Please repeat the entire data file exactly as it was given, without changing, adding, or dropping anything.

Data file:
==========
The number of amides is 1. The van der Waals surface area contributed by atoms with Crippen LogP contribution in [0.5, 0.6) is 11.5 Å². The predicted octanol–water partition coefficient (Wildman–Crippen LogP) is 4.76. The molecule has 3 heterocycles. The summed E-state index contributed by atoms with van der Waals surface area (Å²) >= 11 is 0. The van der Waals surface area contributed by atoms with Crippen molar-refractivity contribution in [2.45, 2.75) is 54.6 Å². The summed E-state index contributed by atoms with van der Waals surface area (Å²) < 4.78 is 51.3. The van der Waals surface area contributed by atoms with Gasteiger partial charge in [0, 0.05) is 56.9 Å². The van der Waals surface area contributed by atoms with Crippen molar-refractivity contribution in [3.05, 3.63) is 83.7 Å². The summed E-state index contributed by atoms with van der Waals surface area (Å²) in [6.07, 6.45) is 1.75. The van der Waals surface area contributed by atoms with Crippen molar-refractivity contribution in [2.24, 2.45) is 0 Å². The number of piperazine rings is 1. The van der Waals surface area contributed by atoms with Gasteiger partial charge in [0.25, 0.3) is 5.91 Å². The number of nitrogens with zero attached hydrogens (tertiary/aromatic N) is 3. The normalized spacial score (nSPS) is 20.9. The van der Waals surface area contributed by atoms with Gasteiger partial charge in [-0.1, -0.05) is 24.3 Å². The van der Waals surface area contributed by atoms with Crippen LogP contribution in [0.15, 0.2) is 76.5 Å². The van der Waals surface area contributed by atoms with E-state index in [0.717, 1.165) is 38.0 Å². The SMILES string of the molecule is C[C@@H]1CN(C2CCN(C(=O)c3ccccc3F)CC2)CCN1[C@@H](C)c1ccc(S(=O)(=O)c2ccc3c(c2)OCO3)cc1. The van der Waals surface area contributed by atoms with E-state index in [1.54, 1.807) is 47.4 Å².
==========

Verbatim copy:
The number of amides is 1. The van der Waals surface area contributed by atoms with Crippen LogP contribution in [0.5, 0.6) is 11.5 Å². The predicted octanol–water partition coefficient (Wildman–Crippen LogP) is 4.76. The molecule has 3 heterocycles. The summed E-state index contributed by atoms with van der Waals surface area (Å²) >= 11 is 0. The van der Waals surface area contributed by atoms with Crippen molar-refractivity contribution in [2.45, 2.75) is 54.6 Å². The summed E-state index contributed by atoms with van der Waals surface area (Å²) < 4.78 is 51.3. The van der Waals surface area contributed by atoms with Gasteiger partial charge in [0, 0.05) is 56.9 Å². The van der Waals surface area contributed by atoms with Crippen molar-refractivity contribution in [3.05, 3.63) is 83.7 Å². The summed E-state index contributed by atoms with van der Waals surface area (Å²) in [6.07, 6.45) is 1.75. The van der Waals surface area contributed by atoms with Crippen molar-refractivity contribution in [2.24, 2.45) is 0 Å². The number of piperazine rings is 1. The van der Waals surface area contributed by atoms with Gasteiger partial charge in [0.25, 0.3) is 5.91 Å². The number of nitrogens with zero attached hydrogens (tertiary/aromatic N) is 3. The normalized spacial score (nSPS) is 20.9. The van der Waals surface area contributed by atoms with Gasteiger partial charge in [-0.1, -0.05) is 24.3 Å². The van der Waals surface area contributed by atoms with Crippen LogP contribution in [0.15, 0.2) is 76.5 Å². The van der Waals surface area contributed by atoms with E-state index in [0.717, 1.165) is 38.0 Å². The SMILES string of the molecule is C[C@@H]1CN(C2CCN(C(=O)c3ccccc3F)CC2)CCN1[C@@H](C)c1ccc(S(=O)(=O)c2ccc3c(c2)OCO3)cc1. The van der Waals surface area contributed by atoms with E-state index in [1.54, 1.807) is 47.4 Å².